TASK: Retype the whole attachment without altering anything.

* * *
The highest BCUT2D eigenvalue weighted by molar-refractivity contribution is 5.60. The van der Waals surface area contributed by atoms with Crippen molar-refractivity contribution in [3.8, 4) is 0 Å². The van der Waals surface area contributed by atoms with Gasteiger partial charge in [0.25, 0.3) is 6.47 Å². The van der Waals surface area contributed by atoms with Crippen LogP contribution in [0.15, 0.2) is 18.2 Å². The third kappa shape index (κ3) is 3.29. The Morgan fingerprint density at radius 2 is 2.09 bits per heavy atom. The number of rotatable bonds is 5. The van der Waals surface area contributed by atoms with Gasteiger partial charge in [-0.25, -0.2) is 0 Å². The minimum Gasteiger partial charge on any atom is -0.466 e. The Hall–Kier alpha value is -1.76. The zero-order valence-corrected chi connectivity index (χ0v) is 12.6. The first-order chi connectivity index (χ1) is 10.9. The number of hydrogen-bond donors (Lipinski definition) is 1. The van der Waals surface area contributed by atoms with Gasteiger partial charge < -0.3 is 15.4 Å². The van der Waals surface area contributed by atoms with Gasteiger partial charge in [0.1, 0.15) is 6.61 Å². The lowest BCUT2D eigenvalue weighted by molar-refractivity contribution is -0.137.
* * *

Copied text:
The highest BCUT2D eigenvalue weighted by molar-refractivity contribution is 5.60. The van der Waals surface area contributed by atoms with Crippen molar-refractivity contribution in [3.8, 4) is 0 Å². The van der Waals surface area contributed by atoms with Gasteiger partial charge in [0.25, 0.3) is 6.47 Å². The van der Waals surface area contributed by atoms with Crippen LogP contribution in [0.15, 0.2) is 18.2 Å². The third kappa shape index (κ3) is 3.29. The Morgan fingerprint density at radius 2 is 2.09 bits per heavy atom. The number of rotatable bonds is 5. The van der Waals surface area contributed by atoms with Gasteiger partial charge in [-0.25, -0.2) is 0 Å². The minimum Gasteiger partial charge on any atom is -0.466 e. The Hall–Kier alpha value is -1.76. The zero-order valence-corrected chi connectivity index (χ0v) is 12.6. The first-order chi connectivity index (χ1) is 10.9. The number of hydrogen-bond donors (Lipinski definition) is 1. The van der Waals surface area contributed by atoms with Gasteiger partial charge < -0.3 is 15.4 Å². The van der Waals surface area contributed by atoms with Gasteiger partial charge in [0.1, 0.15) is 6.61 Å². The lowest BCUT2D eigenvalue weighted by molar-refractivity contribution is -0.137.